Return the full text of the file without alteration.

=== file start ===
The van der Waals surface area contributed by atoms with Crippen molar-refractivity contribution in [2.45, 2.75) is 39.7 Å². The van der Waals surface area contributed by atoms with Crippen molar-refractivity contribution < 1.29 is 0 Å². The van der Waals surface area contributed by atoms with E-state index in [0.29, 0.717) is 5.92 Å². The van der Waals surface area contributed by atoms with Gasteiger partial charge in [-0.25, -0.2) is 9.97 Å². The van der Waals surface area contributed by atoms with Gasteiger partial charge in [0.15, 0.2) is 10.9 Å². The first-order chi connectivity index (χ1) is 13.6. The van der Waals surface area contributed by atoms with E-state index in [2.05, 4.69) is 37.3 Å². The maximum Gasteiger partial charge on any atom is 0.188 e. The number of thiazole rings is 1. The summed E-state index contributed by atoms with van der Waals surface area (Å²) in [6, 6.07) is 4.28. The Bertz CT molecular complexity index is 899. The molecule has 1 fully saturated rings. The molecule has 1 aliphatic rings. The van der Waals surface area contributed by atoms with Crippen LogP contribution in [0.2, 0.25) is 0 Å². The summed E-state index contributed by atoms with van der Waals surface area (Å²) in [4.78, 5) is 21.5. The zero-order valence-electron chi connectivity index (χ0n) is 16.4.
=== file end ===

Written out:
The van der Waals surface area contributed by atoms with Crippen molar-refractivity contribution in [2.45, 2.75) is 39.7 Å². The van der Waals surface area contributed by atoms with Crippen molar-refractivity contribution < 1.29 is 0 Å². The van der Waals surface area contributed by atoms with E-state index in [0.29, 0.717) is 5.92 Å². The van der Waals surface area contributed by atoms with Gasteiger partial charge in [-0.25, -0.2) is 9.97 Å². The van der Waals surface area contributed by atoms with Gasteiger partial charge in [0.15, 0.2) is 10.9 Å². The first-order chi connectivity index (χ1) is 13.6. The van der Waals surface area contributed by atoms with E-state index in [2.05, 4.69) is 37.3 Å². The maximum Gasteiger partial charge on any atom is 0.188 e. The number of thiazole rings is 1. The summed E-state index contributed by atoms with van der Waals surface area (Å²) in [6, 6.07) is 4.28. The Bertz CT molecular complexity index is 899. The molecule has 1 fully saturated rings. The molecule has 1 aliphatic rings. The van der Waals surface area contributed by atoms with Crippen LogP contribution in [0.2, 0.25) is 0 Å². The summed E-state index contributed by atoms with van der Waals surface area (Å²) in [4.78, 5) is 21.5. The zero-order valence-electron chi connectivity index (χ0n) is 16.4.